The explanation for this possible association between prostate cancer and dietary fat is unknown. Several hypotheses have been advanced including:
Dietary fat may increase serum androgen levels, thereby increasing prostate cancer risk. This hypothesis is supported by observations from South Africa and the United States that changes in dietary fat change urinary and serum levels of androgens.
Certain types of fatty acids or their metabolites may initiate or promote prostate carcinoma development. The evidence for this hypothesis is conflicting, but one study suggests that linoleic acid (omega-6 polyunsaturated fatty acid) may stimulate prostate cancer cells while omega-3 fatty acids inhibit cell growth.
- Steinberg GD, Carter BS, Beaty TH, et al.: Family history and the risk of prostate cancer. The Prostate 17(1): 337-347, 1990.
- Gronberg H, Isaacs SD, Smith JR, et al.: Characteristics of prostate cancer in families potentially linked to the hereditary prostate cancer 1 (HPC1) locus. Journal of the American Medical Association 278(15): 1251-1255, 1997.
- Carter BS, Steinberg GD, Beaty TH, et al.: Familial risk factors for prostate cancer. Cancer Surveys 11: 5-13, 1991.
- Schaid DJ, McDonnell SK, Blute ML, et al.: Evidence for autosomal dominant inheritance of prostate cancer. American Journal of Human Genetics 62(6): 1425-1438, 1998.
- Kupelian PA, Klein EA, Witte JS, et al.: Familial prostate cancer: a different disease? Journal of Urology 158(6): 2197-2201, 1997.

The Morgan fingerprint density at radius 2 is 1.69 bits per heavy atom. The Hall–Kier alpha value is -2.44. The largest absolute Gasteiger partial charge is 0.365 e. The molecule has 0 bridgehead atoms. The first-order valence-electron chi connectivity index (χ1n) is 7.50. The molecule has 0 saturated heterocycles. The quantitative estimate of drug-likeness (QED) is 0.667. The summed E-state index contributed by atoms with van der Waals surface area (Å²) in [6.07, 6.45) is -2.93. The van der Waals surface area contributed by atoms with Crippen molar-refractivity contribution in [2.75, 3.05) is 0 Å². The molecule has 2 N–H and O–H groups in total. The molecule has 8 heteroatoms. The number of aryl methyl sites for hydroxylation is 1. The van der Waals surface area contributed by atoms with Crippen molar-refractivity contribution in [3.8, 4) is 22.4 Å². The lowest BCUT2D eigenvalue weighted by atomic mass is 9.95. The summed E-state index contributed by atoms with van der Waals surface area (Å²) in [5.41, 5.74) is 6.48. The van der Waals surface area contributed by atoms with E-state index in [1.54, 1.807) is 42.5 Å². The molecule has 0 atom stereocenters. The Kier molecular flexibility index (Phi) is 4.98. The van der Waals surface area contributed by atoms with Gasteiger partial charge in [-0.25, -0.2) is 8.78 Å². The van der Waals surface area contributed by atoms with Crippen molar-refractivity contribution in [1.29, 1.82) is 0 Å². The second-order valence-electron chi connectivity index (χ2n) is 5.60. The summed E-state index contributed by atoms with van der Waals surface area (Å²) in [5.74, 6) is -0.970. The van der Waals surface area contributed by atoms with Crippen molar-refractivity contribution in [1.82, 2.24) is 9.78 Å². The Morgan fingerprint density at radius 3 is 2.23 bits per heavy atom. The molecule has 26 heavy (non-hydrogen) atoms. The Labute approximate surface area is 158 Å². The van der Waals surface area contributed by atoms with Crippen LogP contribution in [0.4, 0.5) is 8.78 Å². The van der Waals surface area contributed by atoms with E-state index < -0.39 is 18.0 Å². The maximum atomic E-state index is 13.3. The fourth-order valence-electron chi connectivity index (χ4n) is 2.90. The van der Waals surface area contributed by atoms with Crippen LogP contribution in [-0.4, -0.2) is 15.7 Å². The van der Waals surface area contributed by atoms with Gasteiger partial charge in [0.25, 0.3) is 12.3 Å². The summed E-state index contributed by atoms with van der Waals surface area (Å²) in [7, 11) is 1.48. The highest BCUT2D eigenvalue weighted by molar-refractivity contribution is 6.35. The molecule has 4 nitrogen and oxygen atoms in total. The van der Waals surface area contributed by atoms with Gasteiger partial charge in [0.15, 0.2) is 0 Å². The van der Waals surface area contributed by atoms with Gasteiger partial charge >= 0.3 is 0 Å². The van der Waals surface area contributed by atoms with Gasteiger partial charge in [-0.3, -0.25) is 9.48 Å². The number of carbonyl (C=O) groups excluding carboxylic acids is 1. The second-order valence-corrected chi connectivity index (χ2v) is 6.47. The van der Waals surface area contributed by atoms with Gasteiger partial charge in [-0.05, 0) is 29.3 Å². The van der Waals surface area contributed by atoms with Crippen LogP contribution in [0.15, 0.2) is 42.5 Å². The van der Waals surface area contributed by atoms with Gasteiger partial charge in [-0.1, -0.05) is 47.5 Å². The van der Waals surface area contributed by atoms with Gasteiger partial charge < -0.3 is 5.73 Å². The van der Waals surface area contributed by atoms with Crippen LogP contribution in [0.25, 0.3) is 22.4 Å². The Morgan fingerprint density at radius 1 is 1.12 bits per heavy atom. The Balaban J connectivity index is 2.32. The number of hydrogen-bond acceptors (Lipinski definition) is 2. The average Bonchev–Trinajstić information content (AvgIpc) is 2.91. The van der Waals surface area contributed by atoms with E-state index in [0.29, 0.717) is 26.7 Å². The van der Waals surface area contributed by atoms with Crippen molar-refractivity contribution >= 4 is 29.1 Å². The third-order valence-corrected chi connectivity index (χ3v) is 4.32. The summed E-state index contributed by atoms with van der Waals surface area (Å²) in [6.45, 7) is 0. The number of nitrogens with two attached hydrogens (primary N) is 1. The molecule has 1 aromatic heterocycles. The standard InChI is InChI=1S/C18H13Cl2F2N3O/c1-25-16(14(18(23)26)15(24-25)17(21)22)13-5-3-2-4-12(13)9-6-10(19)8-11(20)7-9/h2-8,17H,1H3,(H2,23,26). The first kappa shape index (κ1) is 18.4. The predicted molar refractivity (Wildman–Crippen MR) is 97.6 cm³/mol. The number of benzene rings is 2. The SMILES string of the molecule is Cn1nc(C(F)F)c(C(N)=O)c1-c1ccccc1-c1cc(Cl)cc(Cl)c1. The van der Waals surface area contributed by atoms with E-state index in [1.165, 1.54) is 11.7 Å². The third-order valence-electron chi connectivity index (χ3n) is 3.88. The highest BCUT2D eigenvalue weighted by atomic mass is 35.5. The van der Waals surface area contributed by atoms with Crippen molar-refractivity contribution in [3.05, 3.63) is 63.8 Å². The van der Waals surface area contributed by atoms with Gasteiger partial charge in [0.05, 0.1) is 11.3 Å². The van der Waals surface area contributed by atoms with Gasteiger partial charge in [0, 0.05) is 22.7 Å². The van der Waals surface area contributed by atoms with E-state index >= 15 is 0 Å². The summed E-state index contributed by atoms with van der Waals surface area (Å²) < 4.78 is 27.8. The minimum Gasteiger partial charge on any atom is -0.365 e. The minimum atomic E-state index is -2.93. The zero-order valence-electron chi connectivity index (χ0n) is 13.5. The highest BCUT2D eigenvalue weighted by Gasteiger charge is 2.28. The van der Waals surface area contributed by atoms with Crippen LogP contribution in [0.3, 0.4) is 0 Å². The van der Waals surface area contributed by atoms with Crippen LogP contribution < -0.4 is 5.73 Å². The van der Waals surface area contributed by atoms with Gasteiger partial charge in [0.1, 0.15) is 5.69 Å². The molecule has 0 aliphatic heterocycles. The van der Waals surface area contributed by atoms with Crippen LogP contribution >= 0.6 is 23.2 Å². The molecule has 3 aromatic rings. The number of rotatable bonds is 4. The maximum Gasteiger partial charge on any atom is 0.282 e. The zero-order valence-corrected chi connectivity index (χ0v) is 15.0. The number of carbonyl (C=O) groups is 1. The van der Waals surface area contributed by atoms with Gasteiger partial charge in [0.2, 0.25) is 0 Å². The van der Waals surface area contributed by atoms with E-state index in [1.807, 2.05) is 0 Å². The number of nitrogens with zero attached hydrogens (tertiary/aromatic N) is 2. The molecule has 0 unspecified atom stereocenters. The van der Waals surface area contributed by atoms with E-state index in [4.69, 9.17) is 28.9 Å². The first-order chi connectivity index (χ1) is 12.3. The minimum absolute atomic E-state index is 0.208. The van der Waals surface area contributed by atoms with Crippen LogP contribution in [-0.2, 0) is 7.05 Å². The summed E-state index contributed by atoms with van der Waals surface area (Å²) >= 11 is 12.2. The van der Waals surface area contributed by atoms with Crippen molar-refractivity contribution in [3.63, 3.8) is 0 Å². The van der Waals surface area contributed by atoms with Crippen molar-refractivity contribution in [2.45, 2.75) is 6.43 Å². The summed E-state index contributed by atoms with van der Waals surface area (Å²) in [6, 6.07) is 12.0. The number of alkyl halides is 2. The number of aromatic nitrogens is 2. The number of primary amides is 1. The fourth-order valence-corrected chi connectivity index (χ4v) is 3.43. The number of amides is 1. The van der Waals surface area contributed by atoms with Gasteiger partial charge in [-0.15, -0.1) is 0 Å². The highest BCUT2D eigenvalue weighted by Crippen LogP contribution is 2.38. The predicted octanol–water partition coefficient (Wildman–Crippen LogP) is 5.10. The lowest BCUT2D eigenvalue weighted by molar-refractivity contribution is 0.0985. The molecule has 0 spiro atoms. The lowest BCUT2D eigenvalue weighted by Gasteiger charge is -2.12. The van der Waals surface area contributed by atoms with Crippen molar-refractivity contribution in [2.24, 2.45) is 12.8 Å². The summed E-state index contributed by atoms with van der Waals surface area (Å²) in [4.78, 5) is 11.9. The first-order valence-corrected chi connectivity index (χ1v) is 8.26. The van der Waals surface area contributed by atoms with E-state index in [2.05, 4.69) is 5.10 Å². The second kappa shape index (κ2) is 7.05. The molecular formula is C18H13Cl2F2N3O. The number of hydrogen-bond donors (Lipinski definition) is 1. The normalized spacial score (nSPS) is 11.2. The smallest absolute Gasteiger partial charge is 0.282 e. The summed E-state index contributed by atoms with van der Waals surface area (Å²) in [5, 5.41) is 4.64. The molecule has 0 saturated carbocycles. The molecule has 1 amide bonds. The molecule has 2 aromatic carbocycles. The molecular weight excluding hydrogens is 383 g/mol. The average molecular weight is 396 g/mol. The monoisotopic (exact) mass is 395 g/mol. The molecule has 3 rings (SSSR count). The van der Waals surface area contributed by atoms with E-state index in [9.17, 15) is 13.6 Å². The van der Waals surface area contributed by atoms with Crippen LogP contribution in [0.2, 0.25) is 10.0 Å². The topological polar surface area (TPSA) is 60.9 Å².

- Imperato-McGinley J, Gautier T, Zirinsky K, et al.: Prostate visualization studies in males homozygous and heterozygous for 5alpha-reductase deficiency. Journal of Clinical Endocrinology and Metabolism 75(4): 1022-1026, 1992.
- Isaacs JT: Hormonal balance and the risk of prostatic cancer. Journal of Cellular Biochemistry 16H(suppl): 107-108, 1992.
- Ellis L, Nyborg H: Racial/ethnic variations in male testosterone levels: a probable contributor to group differences in health. Steroids 57(2): 72-75, 1992.
- Ross RK, Bernstein L, Lobo RA, et al.: 5-alpha-reductase activity and risk of prostate cancer among Japanese and US white and black males. Lancet 339(8798): 887-889, 1992.
- Wu AH, Whittemore AS, Kolonel LN, et al.: Serum androgens and sex hormone-binding globulins in relation to lifestyle factors in older African-American, white, and Asian men in the United States and Canada. Cancer Epidemiology, Biomarkers and Prevention 4(7): 735-741, 1995.
- Peters CA, Walsh PC: The effect of nafarelin acetate, a luteinizing-hormone-releasing hormone agonist, on benign prostatic hyperplasia. New England Journal of Medicine 317(10): 599-604, 1987.
- Kyprianou N, Isaacs JT: Expression of transforming growth factor-beta in the rat ventral prostate during castration-induced programmed cell death. Molecular Endocrinology 3(10):1515-1522, 1989.
- Ries LA, Miller BA, Hankey BF, et al., eds.: SEER Cancer Statistics Review, 1973-1991: tables and graphs. Bethesda, Md: National Cancer Institute, 1994: 371. DHHS publication No. (NIH) 94-2789.
- Hill P, Wynder EL, Garbaczewski L, et al.: Diet and urinary steroids in black and white North American men and black South African men. Cancer Research 39(12): 5101-5105, 1979.
- Hamalainen E, Adlercreutz H, Puska P, et al.: Diet and serum sex hormones in healthy men. Journal of Steroid Biochemistry 20(1): 459-464, 1984.